‘Black Panther’ review

NOTE FROM THE EDITOR: apologies we may have forgotten to post this back during the films opening weekend… sorry!


Black Panther stars Chadwick Boseman, Danai Gurira, Michael B. Jordan, Lupita Nyong’o, Martin Freeman, Daniel Kaluuya, Letitia Wright, Winston Duke, Angela Bassett, Forest Whitaker, and Andy Serkis. The film is directed by Ryan Coogler.

Black Panther is in cinemas worldwide now!


After the death of his father, T’Challa returns home to the African nation of Wakanda to take his rightful place as king. When a powerful enemy suddenly reappears, T’Challa’s mettle as king — and as Black Panther — gets tested when he’s drawn into a conflict that puts the fate of Wakanda and the entire world at risk. Faced with treachery and danger, the young king must rally his allies and release the full power of Black Panther to defeat his foes and secure the safety of his people.


Those keeping track on my Marvel reviews will know I’m a little disillusioned with the franchise. Following the major high of Guardians of the Galaxy Vol.1 and Ant-Man I’ve been on somewhat of a dry spell with Spider-Man: Homecoming the sole exception.

I went in to the theatre to see Black Panther feeling skeptical. Would it be another generic origin story following the Marvel blueprint? Or would it break the mould and live up to the beyond stellar reviews?

In all honesty this film has broken my Marvel curse. It had the required levity without becoming slapstick (Thor: Ragnarok). It had action without becoming a charicature of itself (Guardians of the Galaxy Vol. 2). It also had enough going for it to stand up against the plethora of origins which have gone before.

What sets Black Panther apart is something which Marvel has been lacking for me of late, heart. Whilst the stakes remain high and the setpieces are aplenty there are still characters to root for.

Director Ryan Coogler has been able to craft a blockbuster which understands that at its core are human characters. He is able to form a connection with the audience which other recent Marvel movies have failed to do.

The crutch of surrealism in comics books remains a pit fall that many a director falls in to. That is not the case here.

Chadwick Boseman is a very human hero. The weight of his fathers death in Captain America: Civil War looms large over the story. T’Challa is able to go through a full emotional throughout the movie. Credit to Coogler for maintaining world building in light of the characters introduction in a previous movie.

Michael B. Jordan also deserves a huge amount of credit in the role of Killmonger. Screenwriters Coogler and Joe Robert Cole have been able to craft a villain with true motive and development.

There’s a menacing quality to Killmonger but also a playfulness to his villainy.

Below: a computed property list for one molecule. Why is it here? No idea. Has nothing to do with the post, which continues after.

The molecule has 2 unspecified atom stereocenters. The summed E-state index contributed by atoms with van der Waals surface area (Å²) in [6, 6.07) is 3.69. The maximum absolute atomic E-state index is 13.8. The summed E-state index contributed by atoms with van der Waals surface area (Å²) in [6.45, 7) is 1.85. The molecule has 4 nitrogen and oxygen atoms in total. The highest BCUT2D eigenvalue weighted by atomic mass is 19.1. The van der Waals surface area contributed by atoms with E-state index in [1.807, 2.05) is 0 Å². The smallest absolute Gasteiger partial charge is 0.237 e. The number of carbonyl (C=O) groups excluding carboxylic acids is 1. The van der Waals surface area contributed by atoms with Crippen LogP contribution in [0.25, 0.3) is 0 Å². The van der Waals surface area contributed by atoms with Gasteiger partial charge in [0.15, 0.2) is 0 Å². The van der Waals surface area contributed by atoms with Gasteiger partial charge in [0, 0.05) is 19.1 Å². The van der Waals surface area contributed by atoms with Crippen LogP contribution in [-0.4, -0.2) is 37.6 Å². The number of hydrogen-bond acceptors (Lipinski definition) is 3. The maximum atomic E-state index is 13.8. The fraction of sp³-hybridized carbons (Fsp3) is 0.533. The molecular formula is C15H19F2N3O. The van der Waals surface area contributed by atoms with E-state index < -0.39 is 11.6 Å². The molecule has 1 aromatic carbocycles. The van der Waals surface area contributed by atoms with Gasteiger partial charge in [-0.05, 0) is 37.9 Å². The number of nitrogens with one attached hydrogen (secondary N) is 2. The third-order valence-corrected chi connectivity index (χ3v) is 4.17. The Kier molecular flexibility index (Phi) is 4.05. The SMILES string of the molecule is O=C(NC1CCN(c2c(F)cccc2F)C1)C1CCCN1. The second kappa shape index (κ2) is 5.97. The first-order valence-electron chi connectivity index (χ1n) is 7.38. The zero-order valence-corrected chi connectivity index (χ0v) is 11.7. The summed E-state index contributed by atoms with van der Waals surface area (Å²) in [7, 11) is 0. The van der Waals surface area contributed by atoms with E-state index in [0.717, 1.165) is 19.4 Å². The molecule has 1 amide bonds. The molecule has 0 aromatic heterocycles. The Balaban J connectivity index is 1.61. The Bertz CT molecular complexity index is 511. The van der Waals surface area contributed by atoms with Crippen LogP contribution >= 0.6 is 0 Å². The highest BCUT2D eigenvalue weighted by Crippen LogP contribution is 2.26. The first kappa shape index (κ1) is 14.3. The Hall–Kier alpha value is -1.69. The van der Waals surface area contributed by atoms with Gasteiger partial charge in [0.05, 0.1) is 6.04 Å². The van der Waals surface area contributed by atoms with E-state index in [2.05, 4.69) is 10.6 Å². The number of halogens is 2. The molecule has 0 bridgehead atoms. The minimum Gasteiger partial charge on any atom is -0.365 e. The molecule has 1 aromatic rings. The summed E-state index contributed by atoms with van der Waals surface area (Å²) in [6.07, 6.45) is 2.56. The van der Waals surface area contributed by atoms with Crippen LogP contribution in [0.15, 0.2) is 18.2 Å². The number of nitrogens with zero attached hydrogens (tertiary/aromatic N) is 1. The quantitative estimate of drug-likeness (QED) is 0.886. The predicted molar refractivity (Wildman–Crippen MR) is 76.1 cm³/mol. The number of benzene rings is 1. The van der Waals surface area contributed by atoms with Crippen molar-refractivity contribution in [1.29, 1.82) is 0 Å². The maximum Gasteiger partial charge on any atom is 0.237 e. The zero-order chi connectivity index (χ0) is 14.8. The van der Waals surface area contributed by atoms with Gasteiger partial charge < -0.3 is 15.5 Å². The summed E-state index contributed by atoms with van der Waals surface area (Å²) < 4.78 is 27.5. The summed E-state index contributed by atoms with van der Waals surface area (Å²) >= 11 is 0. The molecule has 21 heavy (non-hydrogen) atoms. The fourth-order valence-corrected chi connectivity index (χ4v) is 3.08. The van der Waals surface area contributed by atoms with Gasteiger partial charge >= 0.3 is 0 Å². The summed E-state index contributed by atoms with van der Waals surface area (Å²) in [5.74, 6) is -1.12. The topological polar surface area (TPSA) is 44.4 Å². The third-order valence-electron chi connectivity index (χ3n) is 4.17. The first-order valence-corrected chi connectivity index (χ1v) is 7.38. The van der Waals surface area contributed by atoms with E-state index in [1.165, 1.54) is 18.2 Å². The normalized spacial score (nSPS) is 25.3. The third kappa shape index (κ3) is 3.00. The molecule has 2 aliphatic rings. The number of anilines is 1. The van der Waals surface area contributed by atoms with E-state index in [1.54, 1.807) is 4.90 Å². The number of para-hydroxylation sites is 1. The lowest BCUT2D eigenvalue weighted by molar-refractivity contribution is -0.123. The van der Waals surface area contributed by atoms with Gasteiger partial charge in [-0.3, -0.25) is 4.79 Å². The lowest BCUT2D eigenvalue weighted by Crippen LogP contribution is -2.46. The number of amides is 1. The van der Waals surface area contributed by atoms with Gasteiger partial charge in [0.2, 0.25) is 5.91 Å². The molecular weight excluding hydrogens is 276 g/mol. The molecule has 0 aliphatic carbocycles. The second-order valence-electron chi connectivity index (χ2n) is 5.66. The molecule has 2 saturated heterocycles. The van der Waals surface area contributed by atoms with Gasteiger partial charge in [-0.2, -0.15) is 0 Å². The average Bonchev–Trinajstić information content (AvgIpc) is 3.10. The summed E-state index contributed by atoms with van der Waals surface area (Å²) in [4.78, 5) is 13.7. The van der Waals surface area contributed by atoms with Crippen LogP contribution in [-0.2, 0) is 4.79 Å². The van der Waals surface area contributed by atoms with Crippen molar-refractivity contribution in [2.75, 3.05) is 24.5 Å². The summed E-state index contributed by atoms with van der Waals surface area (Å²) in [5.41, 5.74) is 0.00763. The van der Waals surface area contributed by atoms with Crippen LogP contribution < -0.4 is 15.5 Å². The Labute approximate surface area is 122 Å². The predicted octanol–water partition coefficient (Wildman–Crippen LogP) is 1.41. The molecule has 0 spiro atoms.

Supporting cast members Danai Gurira, Lupita Nyong’o, Daniel Kaluuya, Angela Bassett and Forest Whitaker are all brilliantly cast. Each helps in their own way to make the world of Wakanda really jump off the screen and become live.

Martin Freeman and Andy Serkis return for their second Marvel outing. Both originated their roles in Civil War. Whilst Freeman has more to do here Serkis feels a little lost. Neither feels like a token character but in many ways they are both just necessary plot devices to push the film forwards.

CGI is of the usual Marvel standard. There’s some odd fluidity to characters just CGI fight sequences but nothing to seriously distract. Landscapes in Wakanda are sprawling and impressive whilst the urban landscapes of Oakland and South Korea are equally lush on film.

Admittedly I can’t recall any of the films score which is a disappointment. But this also isn’t out of the ordinary for Marvel fare. Whilst their films are at the forefront of comic book cinema their scores are not. It’s an area I would love to see improve moving in to Phase 4.

The popular music soundtrack fits the urban landscape perfectly without becoming a stereotype. There’s no denying this is a predominantly black cast with high profile black creatives. But here diversity is celebrate and not lauded over.


Black Panther is a solid first solo outing for a new character to the MCU. A compelling cast and better developed villain allow the film to stand out from the pack. The usual over reliance on CGI is sometimes distracting but never to a fault.


Checkout our YouTube playlist for Black Panther below! (AppleNew users click the link)

About Neil Vagg 2320 Articles
Neil is the GYCO Editorial Chief. He has a BA in Film & Tv and an MA in Scriptwriting; he currently works 9-5 as an office manager and 5-9 as a reviewer/web designer. He has been subscribing to comics for around nine years but has been reading them as long as he can remember. Favourite comics: Batman; Nightwing, Buffy the Vampire Slayer, Teenage Mutant Ninja Turtles and All New X-Men Favourite films: Batman (any apart from & Robin); Star Trek Generations, Underworld, Beetlejuice Favourite TV shows: Fringe; Buffy, Arrow, TBBT, Being Human UK and Star Trek TNG